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Yahoo's Tumblr, Google's Makani and Noah Cross's Future

Designing software, wings and your life

Tumblr's picture of the human race is what we can see on the surface in others and ourselves and its design and technology doesn't really let users go much deeper. It claims to be the most democratic of services; it's actually a viciously elitist experience allowing most of us only superficial relationships and product consumption. The user that pops out of that experience is tailor-made for introduction to the rest of Yahoo's services and that's what Meyer's Yahoo has in store. Yahoo doesn't want Tumblr users to do anything more than what they're doing. Some of us see young people, who are taking over this world, as critical to its survival; Yahoo sees them as slowly growing dollar signs. For a company like Yahoo, truly productive use of the Internet is not only irrelevant, it's disruptive.

What Yahoo is doing with this purchase is acquiring a kind of "training" program, teaching young people to scale down their use of the Internet and the value it places upon their thinking. It's a developmental strategy, a shrinking of expectations and its brilliance, in that sense, is dazzling and frightening. Marissa Meyer sees the future and it's not the one most people reading this want to see.

Meanwhile, Meyer's former employer, Google, released a bit of startling news this past week. It purchased a company called Makani Power that is building a power generation system based on flapping wings. The wings flap rapidly and, when they reach a certain speed (and height), they begin generating power. The brilliance, and potential, of this technology is astounding because it can bring power generation to private homes, farms, businesses and all kinds of local and personal existence.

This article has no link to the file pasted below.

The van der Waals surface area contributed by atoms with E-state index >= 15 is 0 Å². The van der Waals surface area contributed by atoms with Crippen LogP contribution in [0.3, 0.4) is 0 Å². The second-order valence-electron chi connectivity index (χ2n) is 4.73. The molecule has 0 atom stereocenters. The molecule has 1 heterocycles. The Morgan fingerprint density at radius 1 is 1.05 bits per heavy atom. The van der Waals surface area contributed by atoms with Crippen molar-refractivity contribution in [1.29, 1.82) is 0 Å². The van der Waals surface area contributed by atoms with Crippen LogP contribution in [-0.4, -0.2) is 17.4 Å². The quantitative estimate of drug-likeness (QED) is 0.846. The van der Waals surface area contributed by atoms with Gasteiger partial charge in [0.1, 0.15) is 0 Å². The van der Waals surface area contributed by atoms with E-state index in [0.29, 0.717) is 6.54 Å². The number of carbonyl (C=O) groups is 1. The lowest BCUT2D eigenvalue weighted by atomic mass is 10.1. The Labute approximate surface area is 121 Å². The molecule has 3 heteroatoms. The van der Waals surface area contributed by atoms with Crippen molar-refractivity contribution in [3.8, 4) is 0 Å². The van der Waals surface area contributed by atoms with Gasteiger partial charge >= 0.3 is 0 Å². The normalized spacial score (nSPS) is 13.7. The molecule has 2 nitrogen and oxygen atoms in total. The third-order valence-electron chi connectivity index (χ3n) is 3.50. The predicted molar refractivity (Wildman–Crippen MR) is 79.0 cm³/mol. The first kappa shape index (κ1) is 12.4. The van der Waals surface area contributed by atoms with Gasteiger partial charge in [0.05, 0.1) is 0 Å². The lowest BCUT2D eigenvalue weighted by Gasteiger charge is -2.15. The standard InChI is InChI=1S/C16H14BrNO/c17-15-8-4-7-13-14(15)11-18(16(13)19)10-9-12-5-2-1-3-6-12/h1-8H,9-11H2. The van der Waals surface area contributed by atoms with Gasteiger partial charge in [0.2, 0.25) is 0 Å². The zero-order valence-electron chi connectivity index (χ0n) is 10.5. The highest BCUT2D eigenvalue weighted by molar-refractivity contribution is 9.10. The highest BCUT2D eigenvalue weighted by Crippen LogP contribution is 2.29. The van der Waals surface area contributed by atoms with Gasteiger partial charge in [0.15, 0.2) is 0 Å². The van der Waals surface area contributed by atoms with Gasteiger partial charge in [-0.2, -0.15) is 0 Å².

The question that pops into any mind: Why is an Internet company, famous for searching the web for just about anything that enters your mind, investing millions of dollars in flapping wings?

The answer can be found in a place called Google (x), a highly secretive research facility occupying two buildings about a half mile from Google's main campus in Mountainview, California. Its role is to work on technology of all types and that means virtually anything. On occasion, the facility lets us know what it's working on. We know it's developing a car that drives itself and, of course, those Google glasses that allow the bespectacled person to see the entire Internet (literally) before his or her very eyes.

But we have no idea what else is being cooked up there because most of the over 100 projects the place is working on are, like the staff and offices, kept under the tightest security.

Few would say that a company as rich as Google should not be working on future technology. It is, after all, a great way to use those spectacular profits being collected through Google's ever-expanding businesses. What's more, Google CEO Eric Schmidt has a great interest in alternative power so the acquisition of Makani (in which Google has been investing for a while) makes a lot of sense.

The real question is why do it so secretly and possessively. If you're going to do research for the future, after all, wouldn't the right thing be to do your research in an open environment allowing everyone else capable of doing that research to collaborate? That is, after all, how the Internet itself developed.



story | by Dr. Radut